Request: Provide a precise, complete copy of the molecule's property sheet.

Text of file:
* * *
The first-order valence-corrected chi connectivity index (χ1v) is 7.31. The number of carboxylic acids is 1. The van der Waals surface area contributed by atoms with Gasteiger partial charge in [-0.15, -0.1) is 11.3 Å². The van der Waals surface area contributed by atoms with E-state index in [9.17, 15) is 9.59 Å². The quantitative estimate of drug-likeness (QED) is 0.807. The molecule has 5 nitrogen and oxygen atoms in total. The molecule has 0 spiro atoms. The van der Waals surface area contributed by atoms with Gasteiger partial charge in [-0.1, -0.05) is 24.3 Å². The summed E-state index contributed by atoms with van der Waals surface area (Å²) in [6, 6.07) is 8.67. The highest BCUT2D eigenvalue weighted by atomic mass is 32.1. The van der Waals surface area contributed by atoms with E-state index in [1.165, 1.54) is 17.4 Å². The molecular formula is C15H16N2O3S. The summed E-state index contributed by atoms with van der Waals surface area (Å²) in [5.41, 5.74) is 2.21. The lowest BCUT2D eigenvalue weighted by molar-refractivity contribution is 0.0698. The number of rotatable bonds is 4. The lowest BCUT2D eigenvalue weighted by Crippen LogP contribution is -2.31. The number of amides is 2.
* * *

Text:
The first-order valence-corrected chi connectivity index (χ1v) is 7.31. The number of carboxylic acids is 1. The van der Waals surface area contributed by atoms with Gasteiger partial charge in [-0.15, -0.1) is 11.3 Å². The van der Waals surface area contributed by atoms with E-state index in [9.17, 15) is 9.59 Å². The quantitative estimate of drug-likeness (QED) is 0.807. The molecule has 5 nitrogen and oxygen atoms in total. The molecule has 0 spiro atoms. The van der Waals surface area contributed by atoms with Gasteiger partial charge in [-0.1, -0.05) is 24.3 Å². The summed E-state index contributed by atoms with van der Waals surface area (Å²) in [6, 6.07) is 8.67. The highest BCUT2D eigenvalue weighted by atomic mass is 32.1. The van der Waals surface area contributed by atoms with E-state index in [1.165, 1.54) is 17.4 Å². The molecular formula is C15H16N2O3S. The summed E-state index contributed by atoms with van der Waals surface area (Å²) in [5.41, 5.74) is 2.21. The lowest BCUT2D eigenvalue weighted by molar-refractivity contribution is 0.0698. The number of rotatable bonds is 4. The lowest BCUT2D eigenvalue weighted by Crippen LogP contribution is -2.31. The number of amides is 2.